Professor Alireza Fazeli's work focuses on the cross-talk between gametes and embryos, and the maternal tract. He is characterizing the innate immune system within the female reproductive tract along with the role of Toll-like receptors in female fertility. Please see his laboratory pages for more information.

Dr Mark Fenwick focuses on the regulation of follicle development in the mammalian ovary. In particular, he is interested in the early, gonadotrophin-independent stages and how various signalling pathways are used to establish gradients and communication networks in a three-dimensional context. His aim is to understand how the ovary, with its limited supply of oocytes, is able to selectively encourage some follicles to develop in a timely manner, while others remain in a relatively quiescent state. Mr Hany Lashen's work investigates the impact of genetics, development and the environment on ovarian development. This includes the ovarian response to GnRH agonists and antagonists; the impact of anthropometry on ovarian response to controlled simulation; and the endocrinological, metabolic, social and developmental aspects of polycystic ovary syndrome and hirsutism. He is also looking at hyperandrogenism as a function of the interaction between development and the genome and its impact on cardiovascular risk in teenage girls.

Dr Neil Chapman's interests lie in gene regulation by the nuclear factor kappaB family of transcription factors, and their effect on myometrial function during pregnancy and labour. His work focuses on prevention of premature birth.  This work was the focus of an article by the BBC -

MRI of developing fetusProfessor Dilly Anumba’s research into maternal and fetal physiology and medicine has both laboratory and clinic-based themes. He investigates the physiology and pathology of human pregnancy and birth, and the innate immune and inflammatory mechanisms that underpin disorders of parturition, including conditions like recurrent pregnancy loss, hypertension in pregnancy and fetal growth restriction. He is developing innovative markers and devices for the prediction of premature birth, aiming to translate discoveries into novel spectroscopic and imaging techniques to help determine tissue remodelling changes that may predict preterm labour. He is using new biomechanical and modelling approaches to fetal imaging to enhance fetal diagnosis and therapy.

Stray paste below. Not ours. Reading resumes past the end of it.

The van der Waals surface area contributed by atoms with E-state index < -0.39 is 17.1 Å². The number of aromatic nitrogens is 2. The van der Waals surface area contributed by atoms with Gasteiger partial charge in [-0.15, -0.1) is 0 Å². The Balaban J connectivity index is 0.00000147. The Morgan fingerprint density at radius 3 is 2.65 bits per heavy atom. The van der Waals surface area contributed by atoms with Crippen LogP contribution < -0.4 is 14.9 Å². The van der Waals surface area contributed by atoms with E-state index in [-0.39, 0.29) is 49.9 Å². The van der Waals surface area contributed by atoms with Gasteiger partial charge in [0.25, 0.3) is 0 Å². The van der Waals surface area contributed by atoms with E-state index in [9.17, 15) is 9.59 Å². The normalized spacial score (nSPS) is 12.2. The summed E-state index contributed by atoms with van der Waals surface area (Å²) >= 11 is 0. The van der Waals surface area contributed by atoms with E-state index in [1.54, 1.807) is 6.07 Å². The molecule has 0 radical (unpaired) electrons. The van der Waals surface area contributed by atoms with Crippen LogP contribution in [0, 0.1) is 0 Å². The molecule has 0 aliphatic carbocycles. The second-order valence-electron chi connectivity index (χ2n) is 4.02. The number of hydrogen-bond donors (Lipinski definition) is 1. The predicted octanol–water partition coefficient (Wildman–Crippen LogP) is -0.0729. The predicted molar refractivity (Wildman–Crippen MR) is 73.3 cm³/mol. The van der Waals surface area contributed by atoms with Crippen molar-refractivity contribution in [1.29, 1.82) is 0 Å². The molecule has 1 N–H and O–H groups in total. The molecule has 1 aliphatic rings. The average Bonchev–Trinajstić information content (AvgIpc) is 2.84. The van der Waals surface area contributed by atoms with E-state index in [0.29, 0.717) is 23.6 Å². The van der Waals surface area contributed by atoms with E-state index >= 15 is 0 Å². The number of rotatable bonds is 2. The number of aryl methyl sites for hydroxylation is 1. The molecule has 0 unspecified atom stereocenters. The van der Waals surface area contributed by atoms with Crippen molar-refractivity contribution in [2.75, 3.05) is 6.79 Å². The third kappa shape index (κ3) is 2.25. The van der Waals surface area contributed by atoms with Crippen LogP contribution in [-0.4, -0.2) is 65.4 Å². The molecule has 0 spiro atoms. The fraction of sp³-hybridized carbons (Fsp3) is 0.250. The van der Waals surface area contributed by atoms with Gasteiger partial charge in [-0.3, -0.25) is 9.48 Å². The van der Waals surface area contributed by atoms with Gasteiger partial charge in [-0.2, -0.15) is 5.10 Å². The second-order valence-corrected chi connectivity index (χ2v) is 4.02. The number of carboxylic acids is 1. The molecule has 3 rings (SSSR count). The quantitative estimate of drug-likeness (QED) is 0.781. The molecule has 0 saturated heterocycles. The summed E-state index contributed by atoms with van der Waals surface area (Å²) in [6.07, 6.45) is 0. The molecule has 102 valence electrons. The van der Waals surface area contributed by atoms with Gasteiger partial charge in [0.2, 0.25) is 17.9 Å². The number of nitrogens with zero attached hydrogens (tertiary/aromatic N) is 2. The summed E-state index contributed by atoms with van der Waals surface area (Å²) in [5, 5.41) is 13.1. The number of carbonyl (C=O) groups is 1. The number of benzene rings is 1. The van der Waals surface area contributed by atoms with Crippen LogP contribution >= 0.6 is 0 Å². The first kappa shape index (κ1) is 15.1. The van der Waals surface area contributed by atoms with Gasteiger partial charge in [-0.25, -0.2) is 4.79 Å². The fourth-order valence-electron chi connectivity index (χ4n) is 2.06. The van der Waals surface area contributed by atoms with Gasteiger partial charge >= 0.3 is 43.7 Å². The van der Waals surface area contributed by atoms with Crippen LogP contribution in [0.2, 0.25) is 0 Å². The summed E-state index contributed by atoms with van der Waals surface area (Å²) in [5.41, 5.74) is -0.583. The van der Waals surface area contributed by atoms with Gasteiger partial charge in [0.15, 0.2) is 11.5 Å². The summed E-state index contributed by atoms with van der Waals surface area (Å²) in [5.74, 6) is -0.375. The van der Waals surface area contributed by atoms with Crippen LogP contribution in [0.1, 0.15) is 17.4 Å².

Over the last decade, Dr Elspeth Whitby has been assessing the value of magnetic resonance (MR) imaging of the fetus in clinical practice and developing additional sequences to image specific pathologies. She has established links with psychology to study how the brain structure, as seen on imaging, relates to development in the term and premature infant. Collaboration with social sciences allows her to look at the sociology of health, science and technology in fetal imaging and its impact in society. She has recently started studying the placenta using MR, focusing on developing sequences that can determine whether the placenta has invaded the uterine wall, by how much and where. In all areas of research, Dr Whitby's aim is to translate her results into clinical practice as soon as possible.

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Endocrinology is the study of hormones and their effects on the body. Our laboratory and clinical groups are working under the guidance of Professor Richard Ross and Professor John Newell-Price to define the best methods for assessing and treating disorders of hormone excess and deficiency. They are specifically focusing on pituitary, adrenal and gonadal disorders. The pituitary, a gland at the base of the brain, plays a central role in regulating body composition, metabolism and fertility. Pituitary hormone deficiency is common in patients with pituitary disease, usually caused by benign tumours. By contrast, some pituitary tumours produce excess hormones, such as in acromegaly and Cushing’s Disease. Appropriate treatment of pituitary hormone imbalance has a profound effect on morbidity, mortality and quality of life for patients with pituitary disease. The adrenal gland produces the stress hormone cortisol and an excess occurs in Cushing’s syndrome and a deficiency in Addison’s disease and congenital adrenal hyperplasia. In gonadal disorders, the team is working on testosterone replacement in young adult male cancer survivors with hypogonadism.

Diurnal logoIn the laboratory, we are examining the mechanism by which hormones signal through their receptors, and developing new long-acting biological drugs to stimulate and block hormone receptors. We have two spun out two companies from the unit: Asterion Ltd. is developing long-acting growth hormone agonists and antagonists, and Diurnal Ltd. is developing new treatments for adrenal insufficiency and congenital adrenal hyperplasia.

Dr Phil Watson, with Professor Anthony Weetman and Dr Helen Kemp from the Medical School, is investigating the pathogenesis of autoimmune endocrine disease, with particular emphasis on thyroid autoimmunity. We are pursuing a number of research objectives: the cloning and characterisation of novel autoantigens, the isolation and functional expression of patient autoantibodies, investigation of the autoreactive T cell receptor gene repertoire, and a genome-wide screen (in association with the Wellcome Centre for Human Genetics) for disease susceptibility and risk loci.